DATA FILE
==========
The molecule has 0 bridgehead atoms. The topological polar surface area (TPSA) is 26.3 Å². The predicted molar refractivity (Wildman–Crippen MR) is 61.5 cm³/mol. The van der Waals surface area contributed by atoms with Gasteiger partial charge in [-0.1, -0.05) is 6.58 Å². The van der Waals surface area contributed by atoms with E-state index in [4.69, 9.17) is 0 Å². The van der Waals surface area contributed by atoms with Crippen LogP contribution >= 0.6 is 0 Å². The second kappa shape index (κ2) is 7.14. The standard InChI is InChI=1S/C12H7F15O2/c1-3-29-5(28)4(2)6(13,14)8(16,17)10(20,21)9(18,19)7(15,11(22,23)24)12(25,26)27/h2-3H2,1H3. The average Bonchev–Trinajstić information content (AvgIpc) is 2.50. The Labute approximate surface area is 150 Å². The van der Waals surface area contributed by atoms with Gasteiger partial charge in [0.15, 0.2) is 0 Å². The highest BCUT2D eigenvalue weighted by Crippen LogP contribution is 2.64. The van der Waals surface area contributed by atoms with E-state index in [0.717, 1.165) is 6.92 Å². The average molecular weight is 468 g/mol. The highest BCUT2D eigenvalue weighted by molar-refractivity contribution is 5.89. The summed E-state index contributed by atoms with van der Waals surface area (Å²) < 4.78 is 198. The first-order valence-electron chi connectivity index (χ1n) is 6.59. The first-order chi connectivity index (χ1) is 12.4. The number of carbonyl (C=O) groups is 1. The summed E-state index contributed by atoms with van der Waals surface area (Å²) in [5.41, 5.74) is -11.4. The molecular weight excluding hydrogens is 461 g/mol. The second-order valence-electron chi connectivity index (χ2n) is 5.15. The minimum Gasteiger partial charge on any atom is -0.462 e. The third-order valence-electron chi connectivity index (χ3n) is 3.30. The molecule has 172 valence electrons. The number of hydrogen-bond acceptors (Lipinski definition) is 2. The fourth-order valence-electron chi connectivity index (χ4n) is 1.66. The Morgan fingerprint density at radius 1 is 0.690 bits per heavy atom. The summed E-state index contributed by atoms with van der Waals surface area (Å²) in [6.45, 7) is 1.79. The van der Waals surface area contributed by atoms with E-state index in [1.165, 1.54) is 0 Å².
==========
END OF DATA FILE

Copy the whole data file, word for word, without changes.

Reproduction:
The molecule has 0 bridgehead atoms. The topological polar surface area (TPSA) is 26.3 Å². The predicted molar refractivity (Wildman–Crippen MR) is 61.5 cm³/mol. The van der Waals surface area contributed by atoms with Gasteiger partial charge in [-0.1, -0.05) is 6.58 Å². The van der Waals surface area contributed by atoms with E-state index in [4.69, 9.17) is 0 Å². The van der Waals surface area contributed by atoms with Crippen LogP contribution >= 0.6 is 0 Å². The second kappa shape index (κ2) is 7.14. The standard InChI is InChI=1S/C12H7F15O2/c1-3-29-5(28)4(2)6(13,14)8(16,17)10(20,21)9(18,19)7(15,11(22,23)24)12(25,26)27/h2-3H2,1H3. The average Bonchev–Trinajstić information content (AvgIpc) is 2.50. The Labute approximate surface area is 150 Å². The van der Waals surface area contributed by atoms with Gasteiger partial charge in [0.15, 0.2) is 0 Å². The highest BCUT2D eigenvalue weighted by Crippen LogP contribution is 2.64. The van der Waals surface area contributed by atoms with E-state index in [0.717, 1.165) is 6.92 Å². The average molecular weight is 468 g/mol. The highest BCUT2D eigenvalue weighted by molar-refractivity contribution is 5.89. The summed E-state index contributed by atoms with van der Waals surface area (Å²) < 4.78 is 198. The first-order valence-electron chi connectivity index (χ1n) is 6.59. The first-order chi connectivity index (χ1) is 12.4. The number of carbonyl (C=O) groups is 1. The summed E-state index contributed by atoms with van der Waals surface area (Å²) in [5.41, 5.74) is -11.4. The molecular weight excluding hydrogens is 461 g/mol. The second-order valence-electron chi connectivity index (χ2n) is 5.15. The minimum Gasteiger partial charge on any atom is -0.462 e. The third-order valence-electron chi connectivity index (χ3n) is 3.30. The molecule has 172 valence electrons. The number of hydrogen-bond acceptors (Lipinski definition) is 2. The fourth-order valence-electron chi connectivity index (χ4n) is 1.66. The Morgan fingerprint density at radius 1 is 0.690 bits per heavy atom. The summed E-state index contributed by atoms with van der Waals surface area (Å²) in [6.45, 7) is 1.79. The van der Waals surface area contributed by atoms with E-state index in [1.165, 1.54) is 0 Å².